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6/16/2005

Right and Left in the Blogosphere

My lefty friends - both of you - will be interested in this article at MyDD,

The left-wing blogosphere is beginning to decidedly pull away from the right wing blogosphere in terms of traffic. This is largely a result of the open embrace of community blogging on the left and the stagnant, anti-meritorious nature of the right-wing blogosphere that pushes new, emerging voices to the margins.
chris bowers
Bower's argument is somewhat disingenuous in that what Kos and others do is bring the long tail inside the sitemeter thereby driving up the Daily Kos rankings. But it does reflect a difference in style between right and left: in Canada we have had the pleasure of Rabble for what seems like an eternity and I've no doubt that it consistently outranks righty sites like Free Dominion (but I have no numbers on that.)

There are over 1000 people who post regularily at Kos and probably ten times that number post comments on the endless threads. There is no question that Kos is a community. Indeed, part of the left's approach to politics is about creating community; part of the right's approach is a wariness of community lest the values of that community overwhelm the individuals within it.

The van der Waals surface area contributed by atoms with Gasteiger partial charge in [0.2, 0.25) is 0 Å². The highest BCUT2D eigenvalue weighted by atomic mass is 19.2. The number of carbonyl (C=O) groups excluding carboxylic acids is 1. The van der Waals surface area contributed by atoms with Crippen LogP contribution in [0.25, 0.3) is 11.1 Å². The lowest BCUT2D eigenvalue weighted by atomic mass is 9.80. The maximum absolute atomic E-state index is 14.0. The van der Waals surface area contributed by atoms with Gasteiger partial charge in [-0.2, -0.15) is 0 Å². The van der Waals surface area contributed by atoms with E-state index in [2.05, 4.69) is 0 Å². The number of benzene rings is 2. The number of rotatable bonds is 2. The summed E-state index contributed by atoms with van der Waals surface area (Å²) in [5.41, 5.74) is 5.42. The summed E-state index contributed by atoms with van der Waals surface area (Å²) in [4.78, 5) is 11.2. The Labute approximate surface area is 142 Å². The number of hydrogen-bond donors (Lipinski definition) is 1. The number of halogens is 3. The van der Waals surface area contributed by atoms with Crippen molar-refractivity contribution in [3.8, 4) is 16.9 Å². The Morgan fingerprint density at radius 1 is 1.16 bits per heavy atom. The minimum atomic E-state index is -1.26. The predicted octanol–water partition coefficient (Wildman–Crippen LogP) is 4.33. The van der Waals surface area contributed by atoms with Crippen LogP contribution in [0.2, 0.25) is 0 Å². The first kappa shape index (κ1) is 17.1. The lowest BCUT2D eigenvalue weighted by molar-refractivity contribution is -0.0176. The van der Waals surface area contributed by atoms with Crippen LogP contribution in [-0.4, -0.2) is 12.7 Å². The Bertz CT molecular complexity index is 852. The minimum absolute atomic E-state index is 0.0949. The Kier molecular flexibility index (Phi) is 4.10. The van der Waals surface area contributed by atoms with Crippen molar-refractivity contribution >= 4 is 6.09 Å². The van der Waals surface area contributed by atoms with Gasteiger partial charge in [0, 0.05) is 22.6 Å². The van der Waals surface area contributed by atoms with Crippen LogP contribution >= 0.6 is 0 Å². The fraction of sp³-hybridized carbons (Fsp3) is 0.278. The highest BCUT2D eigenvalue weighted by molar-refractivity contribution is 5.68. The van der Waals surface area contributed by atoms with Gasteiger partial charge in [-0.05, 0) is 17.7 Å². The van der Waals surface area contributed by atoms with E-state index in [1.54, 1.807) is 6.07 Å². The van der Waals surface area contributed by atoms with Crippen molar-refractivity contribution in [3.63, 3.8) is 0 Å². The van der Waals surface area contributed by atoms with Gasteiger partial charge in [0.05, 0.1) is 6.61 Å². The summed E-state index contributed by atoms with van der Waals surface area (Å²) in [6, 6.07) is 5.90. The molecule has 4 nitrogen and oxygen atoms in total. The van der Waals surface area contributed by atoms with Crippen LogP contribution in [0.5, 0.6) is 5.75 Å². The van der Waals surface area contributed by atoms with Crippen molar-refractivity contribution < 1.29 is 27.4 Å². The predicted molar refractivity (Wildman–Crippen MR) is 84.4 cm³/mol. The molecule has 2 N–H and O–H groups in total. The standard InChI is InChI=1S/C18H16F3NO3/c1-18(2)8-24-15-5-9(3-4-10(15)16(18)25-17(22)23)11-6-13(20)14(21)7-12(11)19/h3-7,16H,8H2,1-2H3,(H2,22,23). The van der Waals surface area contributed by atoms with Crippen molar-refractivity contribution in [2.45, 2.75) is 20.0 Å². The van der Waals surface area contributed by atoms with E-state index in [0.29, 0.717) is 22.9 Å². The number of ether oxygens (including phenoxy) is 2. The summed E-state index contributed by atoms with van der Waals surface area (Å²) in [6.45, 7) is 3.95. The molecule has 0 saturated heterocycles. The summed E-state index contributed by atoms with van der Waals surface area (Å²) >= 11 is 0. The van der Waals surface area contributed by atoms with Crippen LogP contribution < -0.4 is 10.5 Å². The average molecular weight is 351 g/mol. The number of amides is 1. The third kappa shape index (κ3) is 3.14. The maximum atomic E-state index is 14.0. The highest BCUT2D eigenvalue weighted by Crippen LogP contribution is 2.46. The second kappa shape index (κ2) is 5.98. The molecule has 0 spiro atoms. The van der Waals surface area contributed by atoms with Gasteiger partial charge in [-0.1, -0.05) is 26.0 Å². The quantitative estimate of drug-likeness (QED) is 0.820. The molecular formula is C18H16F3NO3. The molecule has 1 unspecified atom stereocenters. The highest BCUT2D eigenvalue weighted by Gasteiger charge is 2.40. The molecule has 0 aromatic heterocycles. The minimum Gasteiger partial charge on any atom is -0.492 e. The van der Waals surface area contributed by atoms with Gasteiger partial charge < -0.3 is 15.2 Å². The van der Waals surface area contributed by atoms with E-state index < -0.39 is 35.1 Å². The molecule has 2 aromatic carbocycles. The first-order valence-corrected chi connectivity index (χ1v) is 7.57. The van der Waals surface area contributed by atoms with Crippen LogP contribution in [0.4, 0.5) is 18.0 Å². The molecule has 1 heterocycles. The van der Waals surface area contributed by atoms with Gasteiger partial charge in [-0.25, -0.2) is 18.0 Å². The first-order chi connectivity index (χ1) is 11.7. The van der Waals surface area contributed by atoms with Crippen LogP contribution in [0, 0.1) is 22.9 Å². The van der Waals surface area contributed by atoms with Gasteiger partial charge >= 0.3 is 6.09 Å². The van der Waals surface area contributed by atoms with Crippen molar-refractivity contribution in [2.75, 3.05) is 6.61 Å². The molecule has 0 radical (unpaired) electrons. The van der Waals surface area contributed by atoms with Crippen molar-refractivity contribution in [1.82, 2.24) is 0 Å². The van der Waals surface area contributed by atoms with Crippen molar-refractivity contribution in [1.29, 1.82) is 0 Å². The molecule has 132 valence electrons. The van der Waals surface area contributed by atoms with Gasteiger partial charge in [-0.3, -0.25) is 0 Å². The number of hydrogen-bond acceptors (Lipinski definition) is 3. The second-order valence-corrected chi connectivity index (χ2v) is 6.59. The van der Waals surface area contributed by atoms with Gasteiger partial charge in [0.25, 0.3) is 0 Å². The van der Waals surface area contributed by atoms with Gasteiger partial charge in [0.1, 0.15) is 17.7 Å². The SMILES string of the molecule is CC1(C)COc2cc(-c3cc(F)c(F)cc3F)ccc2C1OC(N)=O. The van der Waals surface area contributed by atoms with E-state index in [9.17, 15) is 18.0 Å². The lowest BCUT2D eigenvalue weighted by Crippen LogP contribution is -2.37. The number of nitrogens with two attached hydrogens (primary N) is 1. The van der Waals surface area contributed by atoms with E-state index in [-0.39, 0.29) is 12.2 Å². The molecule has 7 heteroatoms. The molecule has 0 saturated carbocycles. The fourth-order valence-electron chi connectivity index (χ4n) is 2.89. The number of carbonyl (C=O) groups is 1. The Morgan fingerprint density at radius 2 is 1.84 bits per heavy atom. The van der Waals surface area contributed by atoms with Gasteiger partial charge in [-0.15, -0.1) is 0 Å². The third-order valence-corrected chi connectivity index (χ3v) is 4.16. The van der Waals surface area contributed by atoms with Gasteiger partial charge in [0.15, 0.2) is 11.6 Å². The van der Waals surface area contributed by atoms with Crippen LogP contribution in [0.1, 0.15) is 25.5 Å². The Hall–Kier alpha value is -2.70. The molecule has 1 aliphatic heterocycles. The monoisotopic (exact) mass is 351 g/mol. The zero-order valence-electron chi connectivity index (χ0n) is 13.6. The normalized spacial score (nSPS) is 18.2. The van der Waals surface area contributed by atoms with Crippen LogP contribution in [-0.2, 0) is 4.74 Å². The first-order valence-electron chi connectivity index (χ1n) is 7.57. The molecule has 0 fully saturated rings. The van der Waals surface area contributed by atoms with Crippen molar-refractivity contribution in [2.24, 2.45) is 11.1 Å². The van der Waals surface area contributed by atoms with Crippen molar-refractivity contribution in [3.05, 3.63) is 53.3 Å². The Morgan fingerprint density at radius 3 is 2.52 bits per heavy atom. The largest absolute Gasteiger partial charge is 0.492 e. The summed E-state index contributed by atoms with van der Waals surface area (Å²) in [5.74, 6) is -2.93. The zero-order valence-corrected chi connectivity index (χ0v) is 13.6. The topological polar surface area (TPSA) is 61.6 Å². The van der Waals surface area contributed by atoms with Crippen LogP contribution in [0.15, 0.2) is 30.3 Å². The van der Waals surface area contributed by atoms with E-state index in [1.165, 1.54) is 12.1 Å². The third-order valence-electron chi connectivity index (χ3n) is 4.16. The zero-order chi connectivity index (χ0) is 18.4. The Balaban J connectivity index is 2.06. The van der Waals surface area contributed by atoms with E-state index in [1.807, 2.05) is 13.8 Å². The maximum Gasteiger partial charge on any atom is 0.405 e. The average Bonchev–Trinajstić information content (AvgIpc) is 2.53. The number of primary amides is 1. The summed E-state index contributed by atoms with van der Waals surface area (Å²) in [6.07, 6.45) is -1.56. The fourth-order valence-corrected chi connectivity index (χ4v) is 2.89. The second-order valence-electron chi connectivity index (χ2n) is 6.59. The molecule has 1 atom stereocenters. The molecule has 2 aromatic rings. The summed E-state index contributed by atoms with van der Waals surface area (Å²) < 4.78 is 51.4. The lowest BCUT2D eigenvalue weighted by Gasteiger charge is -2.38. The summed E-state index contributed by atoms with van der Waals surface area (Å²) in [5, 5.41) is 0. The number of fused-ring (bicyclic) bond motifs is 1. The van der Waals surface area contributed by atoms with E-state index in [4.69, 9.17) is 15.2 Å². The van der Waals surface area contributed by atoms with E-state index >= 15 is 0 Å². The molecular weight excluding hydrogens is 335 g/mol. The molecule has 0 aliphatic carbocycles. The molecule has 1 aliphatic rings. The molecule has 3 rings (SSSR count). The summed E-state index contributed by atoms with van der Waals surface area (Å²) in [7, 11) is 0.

It makes perfectly good sense to a libertarian to have a his or her own blog with 200 readers (on a good day)rather than hooking up with an Alliance or, in the case of Kos, a Borg in which his or her voice will only be one of many and subject to community values and norms.

However, because of the top-down nature of right-wing blogs, new conservative blogs remain almost entirely dependent upon the untouchable high traffic blogs for visitors. In short, the anti-community nature of right-wing blogs has resulted in a stagnant aristocracy within the conservative blogosphere that prevents the emergence of new voices and, as a result, new reasons for people to visit conservative blogs.
mydd, bowers
This is another manifestation of what Seth Finkelstein and others are talking about when they point out blogging hierarchies and the inverse power curve out towards the long tail.

In the next few weeks I am going to be launching a rather fiendish plan to flatten that curve a little on both the right and the left (where the tail is just as long but fluffier). Just as soon as I can get a tiny PHP problem solved. (And yes, if you are a PHP God I do need help.)

Because what Bowers does not mention, and what is actually rather worrying, is that people on the left and the right in the blogosphere have almost entirely stopped reading each other.